2000 even though there was a record turnout in the black community this
time and even though blacks voted overwhelmingly for Kerry. Cliff
Arnebeck, can you explain further what this pattern is? Is it a
CLIFF ARNEBECK: Yes, there's a pattern of extensive irregularity in the
Ohio election. And in contrast to the conventional election count
that's going on now, we have exit polls which are conducted by news
organizations, hiring professionals using scientific methods to count
the votes and those exit polls showed Kerry winning the Ohio election.
So, when you compare those exit polls with the counting that's been
going on through this partisan process, it seems pretty clear that we
have a serious issue here about who won this election. And the
conclusion, drawn on the day after the election, that Mr. Bush won the
election, is very much in doubt.
AMY GOODMAN: Reverend Jackson, Democracy Now! just went to Spain and
Italy and on one of the main TV stations called RAI in Rome, the
interviewer asked about the election and I said, “Well, really we don't
really know who won.” And his eyebrows raised very high and he said,
“Excuse me. Kerry conceded. Haven't you heard?” Now what about this,
Reverend Jackson? What about Kerry immediately conceding?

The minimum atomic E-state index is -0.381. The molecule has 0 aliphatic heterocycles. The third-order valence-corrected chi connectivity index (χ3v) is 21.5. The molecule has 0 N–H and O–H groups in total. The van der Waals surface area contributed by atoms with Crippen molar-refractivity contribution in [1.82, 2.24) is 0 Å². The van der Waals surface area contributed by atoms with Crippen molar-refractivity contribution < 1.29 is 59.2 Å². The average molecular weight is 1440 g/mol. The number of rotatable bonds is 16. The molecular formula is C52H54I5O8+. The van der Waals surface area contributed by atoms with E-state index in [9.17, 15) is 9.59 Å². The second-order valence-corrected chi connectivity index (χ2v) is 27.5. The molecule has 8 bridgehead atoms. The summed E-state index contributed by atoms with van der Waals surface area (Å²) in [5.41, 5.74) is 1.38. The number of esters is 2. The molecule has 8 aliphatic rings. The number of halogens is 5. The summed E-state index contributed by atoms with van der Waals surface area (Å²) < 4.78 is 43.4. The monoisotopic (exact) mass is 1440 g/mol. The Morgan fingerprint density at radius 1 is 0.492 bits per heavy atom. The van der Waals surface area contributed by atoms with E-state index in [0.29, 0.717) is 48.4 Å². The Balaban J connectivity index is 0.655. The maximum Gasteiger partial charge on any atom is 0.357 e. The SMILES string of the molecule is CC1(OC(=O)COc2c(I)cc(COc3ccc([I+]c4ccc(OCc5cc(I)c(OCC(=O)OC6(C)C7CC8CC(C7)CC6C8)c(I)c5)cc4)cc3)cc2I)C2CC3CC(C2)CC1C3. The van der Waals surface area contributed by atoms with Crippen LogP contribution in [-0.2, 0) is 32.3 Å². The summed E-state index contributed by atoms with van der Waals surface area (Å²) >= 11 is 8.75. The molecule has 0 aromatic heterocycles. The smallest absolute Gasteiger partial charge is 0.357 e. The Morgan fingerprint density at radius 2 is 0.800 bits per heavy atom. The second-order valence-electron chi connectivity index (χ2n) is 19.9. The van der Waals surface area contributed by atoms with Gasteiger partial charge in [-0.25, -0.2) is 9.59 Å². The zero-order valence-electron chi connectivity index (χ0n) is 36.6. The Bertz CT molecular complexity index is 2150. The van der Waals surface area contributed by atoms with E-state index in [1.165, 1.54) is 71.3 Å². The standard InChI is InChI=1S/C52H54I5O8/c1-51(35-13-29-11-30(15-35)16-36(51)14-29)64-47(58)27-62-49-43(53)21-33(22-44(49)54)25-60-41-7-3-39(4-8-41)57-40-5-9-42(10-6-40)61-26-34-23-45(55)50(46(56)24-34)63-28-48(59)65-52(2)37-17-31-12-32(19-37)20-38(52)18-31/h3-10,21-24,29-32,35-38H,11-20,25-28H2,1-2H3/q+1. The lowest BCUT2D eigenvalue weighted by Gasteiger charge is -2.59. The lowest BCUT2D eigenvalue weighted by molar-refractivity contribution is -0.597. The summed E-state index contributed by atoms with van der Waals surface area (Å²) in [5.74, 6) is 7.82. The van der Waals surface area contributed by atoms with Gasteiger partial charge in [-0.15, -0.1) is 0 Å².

JESSE JACKSON: The early concession betrayed the trust of the voters.
We have a moral obligation and a legal obligation to see that every
vote counts and whether Kerry gets the most votes or not, we must break
a precedent of fraudulent elections. For the Secretary of the State, in
fact, can be the co-chair of a campaign and run the process -- that's
like a team owner of a baseball team being the umpire at game seven of
the World Series. You can't be a team owner and be a referee at the
same time. You can't have Katherine Harris and Ken Blackwell as chairs
of the campaign and in charge of the process. It taints the credibility
of the process at the very beginning.
AMY GOODMAN: What about the $51 million that John Kerry has? The
largest amount of money a presidential candidate has had after an
election. He's not in the red, he's in the black. The biggest amount of
money any presidential candidate has had in history, well over half
what George Bush has. He could use that money for a recount. Instead --
the poor Green Party is raising the money.
JESSE JACKSON: You could take a couple million dollars of that money